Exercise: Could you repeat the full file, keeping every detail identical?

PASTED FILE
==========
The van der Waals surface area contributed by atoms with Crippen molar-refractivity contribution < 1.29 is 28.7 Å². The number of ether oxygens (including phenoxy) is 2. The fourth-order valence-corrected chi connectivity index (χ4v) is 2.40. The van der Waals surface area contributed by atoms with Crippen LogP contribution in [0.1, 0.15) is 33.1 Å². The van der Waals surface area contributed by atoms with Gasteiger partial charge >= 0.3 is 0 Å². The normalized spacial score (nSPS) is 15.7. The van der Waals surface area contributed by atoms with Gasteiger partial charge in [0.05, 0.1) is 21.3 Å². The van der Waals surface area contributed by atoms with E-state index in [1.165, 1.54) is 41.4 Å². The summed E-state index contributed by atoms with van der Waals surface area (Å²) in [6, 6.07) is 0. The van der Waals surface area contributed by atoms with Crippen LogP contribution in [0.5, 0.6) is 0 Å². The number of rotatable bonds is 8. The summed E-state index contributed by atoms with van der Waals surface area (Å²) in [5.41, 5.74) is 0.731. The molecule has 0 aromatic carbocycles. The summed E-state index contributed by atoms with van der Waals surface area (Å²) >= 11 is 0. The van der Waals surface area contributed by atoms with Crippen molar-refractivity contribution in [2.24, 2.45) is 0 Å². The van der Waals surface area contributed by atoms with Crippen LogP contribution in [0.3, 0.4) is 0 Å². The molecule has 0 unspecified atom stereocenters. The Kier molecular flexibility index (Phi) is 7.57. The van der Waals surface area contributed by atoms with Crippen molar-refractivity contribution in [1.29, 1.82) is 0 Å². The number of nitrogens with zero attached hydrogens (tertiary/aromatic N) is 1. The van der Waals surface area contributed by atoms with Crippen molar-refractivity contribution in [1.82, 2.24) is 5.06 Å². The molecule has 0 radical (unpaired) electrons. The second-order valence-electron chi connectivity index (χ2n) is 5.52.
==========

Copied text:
The van der Waals surface area contributed by atoms with Crippen molar-refractivity contribution < 1.29 is 28.7 Å². The number of ether oxygens (including phenoxy) is 2. The fourth-order valence-corrected chi connectivity index (χ4v) is 2.40. The van der Waals surface area contributed by atoms with Crippen LogP contribution in [0.1, 0.15) is 33.1 Å². The van der Waals surface area contributed by atoms with Gasteiger partial charge >= 0.3 is 0 Å². The normalized spacial score (nSPS) is 15.7. The van der Waals surface area contributed by atoms with Gasteiger partial charge in [0.05, 0.1) is 21.3 Å². The van der Waals surface area contributed by atoms with E-state index in [1.165, 1.54) is 41.4 Å². The summed E-state index contributed by atoms with van der Waals surface area (Å²) in [6, 6.07) is 0. The van der Waals surface area contributed by atoms with Crippen LogP contribution in [0.5, 0.6) is 0 Å². The number of rotatable bonds is 8. The summed E-state index contributed by atoms with van der Waals surface area (Å²) in [5.41, 5.74) is 0.731. The molecule has 0 aromatic carbocycles. The summed E-state index contributed by atoms with van der Waals surface area (Å²) >= 11 is 0. The van der Waals surface area contributed by atoms with Crippen molar-refractivity contribution in [2.24, 2.45) is 0 Å². The van der Waals surface area contributed by atoms with Crippen LogP contribution in [0.3, 0.4) is 0 Å². The molecule has 0 unspecified atom stereocenters. The Kier molecular flexibility index (Phi) is 7.57. The van der Waals surface area contributed by atoms with Crippen molar-refractivity contribution in [1.29, 1.82) is 0 Å². The number of nitrogens with zero attached hydrogens (tertiary/aromatic N) is 1. The van der Waals surface area contributed by atoms with Crippen molar-refractivity contribution in [1.82, 2.24) is 5.06 Å². The molecule has 0 radical (unpaired) electrons. The second-order valence-electron chi connectivity index (χ2n) is 5.52.